ECO 367R • MONETARY ECONOMICS-W
2:00 PM-3:00 PM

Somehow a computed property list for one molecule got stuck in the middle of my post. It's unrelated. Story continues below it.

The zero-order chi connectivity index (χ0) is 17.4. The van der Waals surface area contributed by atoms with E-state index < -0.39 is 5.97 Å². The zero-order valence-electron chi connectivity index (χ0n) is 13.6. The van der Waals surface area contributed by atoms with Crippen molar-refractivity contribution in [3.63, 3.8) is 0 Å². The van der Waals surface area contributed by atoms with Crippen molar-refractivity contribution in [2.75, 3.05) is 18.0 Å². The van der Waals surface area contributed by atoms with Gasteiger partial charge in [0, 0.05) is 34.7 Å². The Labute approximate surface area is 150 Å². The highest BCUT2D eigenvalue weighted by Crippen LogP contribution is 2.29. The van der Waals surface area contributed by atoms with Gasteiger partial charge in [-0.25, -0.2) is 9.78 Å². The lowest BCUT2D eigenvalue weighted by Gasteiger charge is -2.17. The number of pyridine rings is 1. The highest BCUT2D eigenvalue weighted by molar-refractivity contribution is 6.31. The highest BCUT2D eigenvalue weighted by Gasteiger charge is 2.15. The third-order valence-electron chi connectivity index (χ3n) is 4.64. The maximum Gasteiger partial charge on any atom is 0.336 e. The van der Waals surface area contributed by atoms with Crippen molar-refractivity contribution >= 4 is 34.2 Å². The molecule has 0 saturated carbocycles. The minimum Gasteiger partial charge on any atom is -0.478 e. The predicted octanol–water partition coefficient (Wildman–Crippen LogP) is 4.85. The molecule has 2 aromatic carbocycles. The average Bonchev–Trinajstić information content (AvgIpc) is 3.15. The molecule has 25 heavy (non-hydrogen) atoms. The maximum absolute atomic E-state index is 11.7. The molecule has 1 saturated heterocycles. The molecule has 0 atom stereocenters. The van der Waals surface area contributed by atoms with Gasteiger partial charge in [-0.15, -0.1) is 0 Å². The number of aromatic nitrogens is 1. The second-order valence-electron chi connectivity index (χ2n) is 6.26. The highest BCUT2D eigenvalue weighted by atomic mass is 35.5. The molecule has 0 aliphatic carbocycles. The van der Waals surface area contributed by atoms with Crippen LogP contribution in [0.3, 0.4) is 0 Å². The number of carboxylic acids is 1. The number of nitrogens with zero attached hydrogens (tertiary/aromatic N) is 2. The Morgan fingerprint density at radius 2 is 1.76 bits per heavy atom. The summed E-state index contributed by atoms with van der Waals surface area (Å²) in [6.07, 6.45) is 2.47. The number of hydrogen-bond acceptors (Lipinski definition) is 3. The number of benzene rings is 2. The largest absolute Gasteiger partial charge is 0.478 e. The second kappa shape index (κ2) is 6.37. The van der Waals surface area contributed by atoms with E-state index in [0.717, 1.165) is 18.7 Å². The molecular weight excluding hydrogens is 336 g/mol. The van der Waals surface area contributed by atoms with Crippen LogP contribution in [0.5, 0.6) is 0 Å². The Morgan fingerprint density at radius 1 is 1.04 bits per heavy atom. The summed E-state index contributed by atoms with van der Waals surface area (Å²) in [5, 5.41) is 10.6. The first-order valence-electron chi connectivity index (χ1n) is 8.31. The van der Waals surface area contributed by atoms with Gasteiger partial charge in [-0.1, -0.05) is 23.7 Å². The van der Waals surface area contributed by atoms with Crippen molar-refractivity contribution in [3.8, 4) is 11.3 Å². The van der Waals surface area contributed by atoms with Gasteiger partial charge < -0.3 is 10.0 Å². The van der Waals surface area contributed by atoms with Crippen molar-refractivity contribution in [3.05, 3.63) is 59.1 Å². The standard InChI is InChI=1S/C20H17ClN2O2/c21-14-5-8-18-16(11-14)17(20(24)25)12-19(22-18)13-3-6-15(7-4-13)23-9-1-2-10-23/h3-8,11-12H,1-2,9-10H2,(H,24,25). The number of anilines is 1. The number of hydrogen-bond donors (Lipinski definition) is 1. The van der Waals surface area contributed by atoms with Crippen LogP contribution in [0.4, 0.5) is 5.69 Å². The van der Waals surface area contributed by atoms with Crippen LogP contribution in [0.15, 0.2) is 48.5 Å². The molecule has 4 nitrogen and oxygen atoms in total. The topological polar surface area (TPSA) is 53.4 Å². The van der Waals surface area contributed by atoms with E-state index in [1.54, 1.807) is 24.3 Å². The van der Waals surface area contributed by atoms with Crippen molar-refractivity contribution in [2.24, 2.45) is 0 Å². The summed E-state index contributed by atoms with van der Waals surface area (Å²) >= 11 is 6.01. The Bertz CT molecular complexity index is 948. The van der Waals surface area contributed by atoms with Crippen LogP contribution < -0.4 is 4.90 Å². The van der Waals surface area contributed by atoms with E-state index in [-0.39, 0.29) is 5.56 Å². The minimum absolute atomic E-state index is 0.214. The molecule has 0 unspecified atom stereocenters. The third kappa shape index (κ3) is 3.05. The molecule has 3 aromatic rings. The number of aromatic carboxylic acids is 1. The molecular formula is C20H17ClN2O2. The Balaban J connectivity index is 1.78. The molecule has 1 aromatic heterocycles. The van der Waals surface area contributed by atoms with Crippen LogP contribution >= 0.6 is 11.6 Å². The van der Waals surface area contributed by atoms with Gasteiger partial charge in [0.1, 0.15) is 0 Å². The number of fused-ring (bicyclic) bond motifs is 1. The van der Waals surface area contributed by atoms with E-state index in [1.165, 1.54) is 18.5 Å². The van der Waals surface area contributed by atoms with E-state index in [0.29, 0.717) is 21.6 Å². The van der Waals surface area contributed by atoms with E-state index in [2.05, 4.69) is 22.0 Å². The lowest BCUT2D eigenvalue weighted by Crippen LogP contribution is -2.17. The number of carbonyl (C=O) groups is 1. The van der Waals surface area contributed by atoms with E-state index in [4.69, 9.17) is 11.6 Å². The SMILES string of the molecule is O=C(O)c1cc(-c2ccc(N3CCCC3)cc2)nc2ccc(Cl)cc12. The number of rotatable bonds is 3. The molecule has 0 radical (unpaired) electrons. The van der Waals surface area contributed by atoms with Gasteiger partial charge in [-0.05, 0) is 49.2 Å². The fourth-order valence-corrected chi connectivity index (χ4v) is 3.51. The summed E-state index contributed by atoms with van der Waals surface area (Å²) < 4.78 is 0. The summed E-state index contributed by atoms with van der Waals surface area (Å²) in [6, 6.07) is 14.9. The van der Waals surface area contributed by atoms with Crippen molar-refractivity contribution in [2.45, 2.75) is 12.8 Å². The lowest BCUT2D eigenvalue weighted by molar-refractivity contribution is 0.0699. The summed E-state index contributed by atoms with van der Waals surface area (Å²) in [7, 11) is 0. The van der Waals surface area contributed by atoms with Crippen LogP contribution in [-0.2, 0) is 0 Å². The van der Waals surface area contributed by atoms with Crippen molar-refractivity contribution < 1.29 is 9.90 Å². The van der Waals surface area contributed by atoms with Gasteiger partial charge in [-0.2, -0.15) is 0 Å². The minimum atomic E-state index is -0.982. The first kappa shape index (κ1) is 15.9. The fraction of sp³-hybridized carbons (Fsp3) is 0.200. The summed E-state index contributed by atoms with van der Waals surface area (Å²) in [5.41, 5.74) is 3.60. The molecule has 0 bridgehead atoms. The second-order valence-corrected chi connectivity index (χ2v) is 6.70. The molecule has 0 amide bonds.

Most of this course is about monetary theory, not monetary practice. Students will learn that much of what they know about money derives from how a rational agent attempts to maximize utility under budget constraints. This leads, for example, to a deeper understanding of the meaning of money as a store of value and as a medium of exchange. Specifically, the course is a study how an economy that uses fiat money achieves a higher level of economic welfare than one that does not. Some questions to be addressed are the following. How efficient is the raising of government revenues from printing money (called seigniorage) in comparision to taxation? What is the optimum quantity of money in a growing economy? How is the demand for money affected by real capital? What is the impact of liquidity on financial inter-mediation? What are some important implications of bank risk? To answer these questions and others we employ the overlapping generations (OLG) model of the monetary economy. This model permits us to examine monetary dynamics in a very simple way. Learning and applying the OLG model will consume about one-half of the course. Next on the agenda is a more detailed study of some of the topics encountered in developing the OLD model. In this part of the course students will be required to study some famous economics journal articles. Unlike a textbook, these articles were written for the economics profession. Some of them are highly technical and require even more concentration than the texbook material studied in the first part of the course; and to understand these articles a student will need to draw on his or her knowledge of calculus. The articles deal with money as a store of value, money as a medium of exchanges, inflationary finance, risk and the demand for money. This section of the course will consume about 1/3 of the course. The final part of the course will deal with monetary transmission mechanisms and an unresolved issue in monetary economics. Does money have an effect on real variables in the economy? If so, what are the channels through which a change in the money supply affects, say, real income in the economy in the short run? Traditional and more recent (nontraditional) channels will be investigated. An unresolved issue is called the "equity premium puzzle." Can theory rationalize the big gap between the returns on risky assets (stocks) and risk-free assets (treasury bills)?